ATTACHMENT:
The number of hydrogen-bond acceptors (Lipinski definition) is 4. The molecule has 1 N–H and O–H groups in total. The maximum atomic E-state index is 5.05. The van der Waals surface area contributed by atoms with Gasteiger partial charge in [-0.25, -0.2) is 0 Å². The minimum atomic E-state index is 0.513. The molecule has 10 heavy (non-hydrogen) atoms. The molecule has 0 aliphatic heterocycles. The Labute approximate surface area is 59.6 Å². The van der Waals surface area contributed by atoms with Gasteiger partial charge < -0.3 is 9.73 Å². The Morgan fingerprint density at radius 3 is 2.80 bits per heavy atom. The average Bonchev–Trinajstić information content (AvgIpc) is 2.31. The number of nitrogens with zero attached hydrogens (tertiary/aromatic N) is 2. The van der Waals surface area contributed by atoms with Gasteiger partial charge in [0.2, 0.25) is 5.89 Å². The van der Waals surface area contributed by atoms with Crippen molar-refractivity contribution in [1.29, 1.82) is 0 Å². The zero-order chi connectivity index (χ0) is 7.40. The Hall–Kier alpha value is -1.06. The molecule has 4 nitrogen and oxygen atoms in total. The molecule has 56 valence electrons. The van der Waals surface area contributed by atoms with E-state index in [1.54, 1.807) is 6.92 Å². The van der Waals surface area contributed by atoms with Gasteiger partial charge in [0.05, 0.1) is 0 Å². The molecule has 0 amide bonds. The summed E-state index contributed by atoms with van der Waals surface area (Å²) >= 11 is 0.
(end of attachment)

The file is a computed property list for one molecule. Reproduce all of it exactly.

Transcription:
The number of hydrogen-bond acceptors (Lipinski definition) is 4. The molecule has 1 N–H and O–H groups in total. The maximum atomic E-state index is 5.05. The van der Waals surface area contributed by atoms with Gasteiger partial charge in [-0.25, -0.2) is 0 Å². The minimum atomic E-state index is 0.513. The molecule has 10 heavy (non-hydrogen) atoms. The molecule has 0 aliphatic heterocycles. The Labute approximate surface area is 59.6 Å². The van der Waals surface area contributed by atoms with Gasteiger partial charge < -0.3 is 9.73 Å². The Morgan fingerprint density at radius 3 is 2.80 bits per heavy atom. The average Bonchev–Trinajstić information content (AvgIpc) is 2.31. The number of nitrogens with zero attached hydrogens (tertiary/aromatic N) is 2. The van der Waals surface area contributed by atoms with Gasteiger partial charge in [0.2, 0.25) is 5.89 Å². The van der Waals surface area contributed by atoms with Crippen molar-refractivity contribution in [1.29, 1.82) is 0 Å². The zero-order chi connectivity index (χ0) is 7.40. The Hall–Kier alpha value is -1.06. The molecule has 4 nitrogen and oxygen atoms in total. The molecule has 56 valence electrons. The van der Waals surface area contributed by atoms with E-state index in [1.54, 1.807) is 6.92 Å². The van der Waals surface area contributed by atoms with Gasteiger partial charge in [0.05, 0.1) is 0 Å². The molecule has 0 amide bonds. The summed E-state index contributed by atoms with van der Waals surface area (Å²) >= 11 is 0.